During the SPEE3D showcase, fans visiting the Australian Grand Prix for on-track action were also treated to a display of some pretty impressive parts, as well as the production of dozens of real-time metal objects. This live exhibit, which took place at the circuit’s Versor Tech Hub, saw components up to 1000 x 700mm in diameter 3D printed, before being installed on an S5000 race car.

Among the exhibits at the event, one of the standout pieces was a large aluminum rear case, which only took five hours to print at a cost of $540, despite weighing 6.8 kilograms. Elsewhere, in heavier builds, SPEE3D also featured a 20-pound wheel center, in which the center discs were produced separately from the rims and strapped together, in a cheaper alternative to casting or machining.

A 3D printed “magnetic wheel center” on display at the SPEE3D live exhibit. Photo via SPEE3D.

SPEE3D also didn’t shy away from exhibiting parts with demanding use cases, putting in both a 3D printed metal intake manifold and an S5000 support arm, the latter designed to be mounted at side of the engine of the open-wheel vehicle. Given that the team cars are powered by big 560hp V8s that can reach speeds of up to 300km/h, the end-use components undoubtedly require very high thermal tolerances.

“Thanks to Byron Kennedy and SPEE3D for today’s Grand Prix tickets, I had a great time,” said Alex Kingsbury, Additive Manufacturing Industry Member and Head of Engagement at RMIT University, who attended the event in person. “And really cool to see the new demo parts on display including the S5000 support arms (2 hour print time – beat that!!). Other highlights include meeting the RMIT Formula team SAE and the discovery of some of the 3D printed parts of the AMP.

SPEE3D CEO Byron Kennedy and RMIT University's Alex Kingsbury at the Australian Grand Prix event.  Photo via Alex Kingsbury, Linkedin.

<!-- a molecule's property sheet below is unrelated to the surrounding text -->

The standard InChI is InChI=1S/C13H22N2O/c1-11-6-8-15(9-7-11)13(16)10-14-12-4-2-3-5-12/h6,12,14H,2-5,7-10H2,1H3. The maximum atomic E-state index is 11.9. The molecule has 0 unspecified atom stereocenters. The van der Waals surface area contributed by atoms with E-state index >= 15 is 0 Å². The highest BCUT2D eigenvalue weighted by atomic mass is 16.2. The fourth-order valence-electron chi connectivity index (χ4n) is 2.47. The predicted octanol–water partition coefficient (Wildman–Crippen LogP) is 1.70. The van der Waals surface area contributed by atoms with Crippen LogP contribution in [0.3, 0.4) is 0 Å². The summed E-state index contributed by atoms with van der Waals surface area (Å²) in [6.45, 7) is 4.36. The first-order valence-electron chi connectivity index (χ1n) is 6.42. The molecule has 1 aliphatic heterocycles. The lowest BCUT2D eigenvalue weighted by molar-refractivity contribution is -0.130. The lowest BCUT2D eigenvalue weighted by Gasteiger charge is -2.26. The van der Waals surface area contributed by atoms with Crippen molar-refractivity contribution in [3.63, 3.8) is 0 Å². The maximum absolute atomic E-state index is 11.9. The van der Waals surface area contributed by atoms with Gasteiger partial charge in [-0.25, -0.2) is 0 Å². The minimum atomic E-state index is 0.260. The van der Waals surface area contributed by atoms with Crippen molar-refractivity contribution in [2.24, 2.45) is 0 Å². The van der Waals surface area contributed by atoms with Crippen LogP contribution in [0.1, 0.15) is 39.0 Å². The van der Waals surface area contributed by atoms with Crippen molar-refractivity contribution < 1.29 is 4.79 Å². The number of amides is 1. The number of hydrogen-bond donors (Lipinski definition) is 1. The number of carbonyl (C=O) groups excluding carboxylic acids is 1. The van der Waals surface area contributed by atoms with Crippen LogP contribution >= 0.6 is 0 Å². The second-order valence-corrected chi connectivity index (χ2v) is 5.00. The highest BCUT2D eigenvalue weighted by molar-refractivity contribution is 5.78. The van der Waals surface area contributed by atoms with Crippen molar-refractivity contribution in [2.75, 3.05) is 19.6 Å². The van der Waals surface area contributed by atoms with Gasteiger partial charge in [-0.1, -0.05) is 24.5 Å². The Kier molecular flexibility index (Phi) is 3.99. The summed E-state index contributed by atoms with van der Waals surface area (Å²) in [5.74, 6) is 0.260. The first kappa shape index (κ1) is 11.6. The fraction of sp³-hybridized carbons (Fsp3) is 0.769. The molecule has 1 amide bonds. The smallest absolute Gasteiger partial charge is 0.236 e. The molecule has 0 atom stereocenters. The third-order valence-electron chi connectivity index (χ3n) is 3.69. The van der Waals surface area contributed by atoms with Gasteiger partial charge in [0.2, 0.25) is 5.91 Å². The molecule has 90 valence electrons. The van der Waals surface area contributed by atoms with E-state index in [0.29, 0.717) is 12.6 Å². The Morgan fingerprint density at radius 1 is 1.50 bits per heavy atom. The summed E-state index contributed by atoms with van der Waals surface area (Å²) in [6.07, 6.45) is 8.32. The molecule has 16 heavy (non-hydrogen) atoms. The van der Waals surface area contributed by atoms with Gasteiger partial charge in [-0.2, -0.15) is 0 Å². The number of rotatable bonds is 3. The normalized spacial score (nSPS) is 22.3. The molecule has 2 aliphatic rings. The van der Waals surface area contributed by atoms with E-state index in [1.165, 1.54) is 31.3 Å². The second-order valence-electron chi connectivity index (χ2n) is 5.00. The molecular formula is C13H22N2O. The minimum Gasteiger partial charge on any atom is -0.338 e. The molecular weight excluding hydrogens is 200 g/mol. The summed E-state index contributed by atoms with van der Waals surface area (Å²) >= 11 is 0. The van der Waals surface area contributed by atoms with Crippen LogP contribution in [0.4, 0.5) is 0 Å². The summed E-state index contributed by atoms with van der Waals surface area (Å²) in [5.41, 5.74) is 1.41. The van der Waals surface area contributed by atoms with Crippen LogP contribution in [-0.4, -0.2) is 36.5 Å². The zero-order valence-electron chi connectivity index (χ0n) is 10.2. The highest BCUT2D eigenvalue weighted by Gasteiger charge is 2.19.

SPEE3D CEO Byron Kennedy and RMIT University’s Alex Kingsbury at the Australian Grand Prix event. Photo via Alex Kingsbury, Linkedin.

Additive manufacturing in motor racing

Apart from being deployed in the commercial automotive world, 3D printing is now being increasingly applied in different series of motorsports. In the MotoGP category, the Ducati Lenovo team recently revealed that Roboze has started 3D printing the fairing and thermal protection elements of its 2022 motorcycle.

Larsen Motorsports, meanwhile, has incorporated nScrypt 3D-printed engine parts into its “Gen 6” jet dragster. Specifically, using an ‘nRugged’ system, the company was able to replace outdated seals on its car’s fuel pumps with more durable manufactured seals, which have since been proven to be leak-free in a demanding six-month test. .

Elsewhere, even in the tough world of Formula 1, the technology has been adopted by teams up and down the grid, albeit to varying degrees. While McLaren Racing is known to have a long-standing partnership with Stratasys, the Alfa Romeo ORLEN team has fitted this season’s car with several end-use “critical” F1 parts.

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The featured image shows a SPEE3D printed aluminum support arm mounted on an S5000 race car. Photo via SPEE3D.